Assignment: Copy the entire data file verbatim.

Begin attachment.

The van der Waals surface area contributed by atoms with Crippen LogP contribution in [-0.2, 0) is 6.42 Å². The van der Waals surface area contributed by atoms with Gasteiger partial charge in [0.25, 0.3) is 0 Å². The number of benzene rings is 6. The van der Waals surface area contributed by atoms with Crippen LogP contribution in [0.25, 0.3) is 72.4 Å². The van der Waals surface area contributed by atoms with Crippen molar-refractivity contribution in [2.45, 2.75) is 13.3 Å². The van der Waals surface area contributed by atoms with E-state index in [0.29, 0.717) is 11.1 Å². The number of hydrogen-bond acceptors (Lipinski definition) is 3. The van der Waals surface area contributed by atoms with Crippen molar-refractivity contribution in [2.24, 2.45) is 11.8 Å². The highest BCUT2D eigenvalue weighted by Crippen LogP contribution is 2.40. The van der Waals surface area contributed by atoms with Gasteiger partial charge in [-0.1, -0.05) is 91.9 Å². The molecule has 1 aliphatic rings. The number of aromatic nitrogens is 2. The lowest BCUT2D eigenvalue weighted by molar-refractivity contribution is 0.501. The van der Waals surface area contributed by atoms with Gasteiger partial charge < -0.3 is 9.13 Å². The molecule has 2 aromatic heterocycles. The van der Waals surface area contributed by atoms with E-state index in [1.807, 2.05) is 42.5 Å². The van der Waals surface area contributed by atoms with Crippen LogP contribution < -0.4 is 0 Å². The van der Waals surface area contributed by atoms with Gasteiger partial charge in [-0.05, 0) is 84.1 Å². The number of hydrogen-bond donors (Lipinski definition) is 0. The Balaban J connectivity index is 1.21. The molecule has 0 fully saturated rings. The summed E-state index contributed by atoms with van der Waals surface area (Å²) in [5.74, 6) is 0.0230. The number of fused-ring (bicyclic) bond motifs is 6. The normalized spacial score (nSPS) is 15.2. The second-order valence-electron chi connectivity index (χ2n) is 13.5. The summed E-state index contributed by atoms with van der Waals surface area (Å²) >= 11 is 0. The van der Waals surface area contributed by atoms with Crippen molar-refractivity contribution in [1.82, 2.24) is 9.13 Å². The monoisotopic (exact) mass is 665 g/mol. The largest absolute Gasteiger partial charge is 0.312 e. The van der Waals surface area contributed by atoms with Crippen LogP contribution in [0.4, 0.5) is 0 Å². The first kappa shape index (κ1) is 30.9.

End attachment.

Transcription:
The van der Waals surface area contributed by atoms with Crippen LogP contribution in [-0.2, 0) is 6.42 Å². The van der Waals surface area contributed by atoms with Gasteiger partial charge in [0.25, 0.3) is 0 Å². The number of benzene rings is 6. The van der Waals surface area contributed by atoms with Crippen LogP contribution in [0.25, 0.3) is 72.4 Å². The van der Waals surface area contributed by atoms with Crippen molar-refractivity contribution in [2.45, 2.75) is 13.3 Å². The van der Waals surface area contributed by atoms with E-state index in [0.29, 0.717) is 11.1 Å². The number of hydrogen-bond acceptors (Lipinski definition) is 3. The van der Waals surface area contributed by atoms with Crippen molar-refractivity contribution in [2.24, 2.45) is 11.8 Å². The highest BCUT2D eigenvalue weighted by Crippen LogP contribution is 2.40. The van der Waals surface area contributed by atoms with Gasteiger partial charge in [-0.1, -0.05) is 91.9 Å². The molecule has 1 aliphatic rings. The number of aromatic nitrogens is 2. The lowest BCUT2D eigenvalue weighted by molar-refractivity contribution is 0.501. The van der Waals surface area contributed by atoms with Gasteiger partial charge < -0.3 is 9.13 Å². The molecule has 2 aromatic heterocycles. The van der Waals surface area contributed by atoms with E-state index in [1.807, 2.05) is 42.5 Å². The van der Waals surface area contributed by atoms with Crippen LogP contribution < -0.4 is 0 Å². The van der Waals surface area contributed by atoms with Gasteiger partial charge in [-0.05, 0) is 84.1 Å². The number of hydrogen-bond donors (Lipinski definition) is 0. The Balaban J connectivity index is 1.21. The molecule has 0 fully saturated rings. The summed E-state index contributed by atoms with van der Waals surface area (Å²) in [5.74, 6) is 0.0230. The number of fused-ring (bicyclic) bond motifs is 6. The normalized spacial score (nSPS) is 15.2. The second-order valence-electron chi connectivity index (χ2n) is 13.5. The summed E-state index contributed by atoms with van der Waals surface area (Å²) >= 11 is 0. The van der Waals surface area contributed by atoms with Crippen molar-refractivity contribution in [1.82, 2.24) is 9.13 Å². The monoisotopic (exact) mass is 665 g/mol. The largest absolute Gasteiger partial charge is 0.312 e. The van der Waals surface area contributed by atoms with Crippen LogP contribution in [0.4, 0.5) is 0 Å². The first kappa shape index (κ1) is 30.9.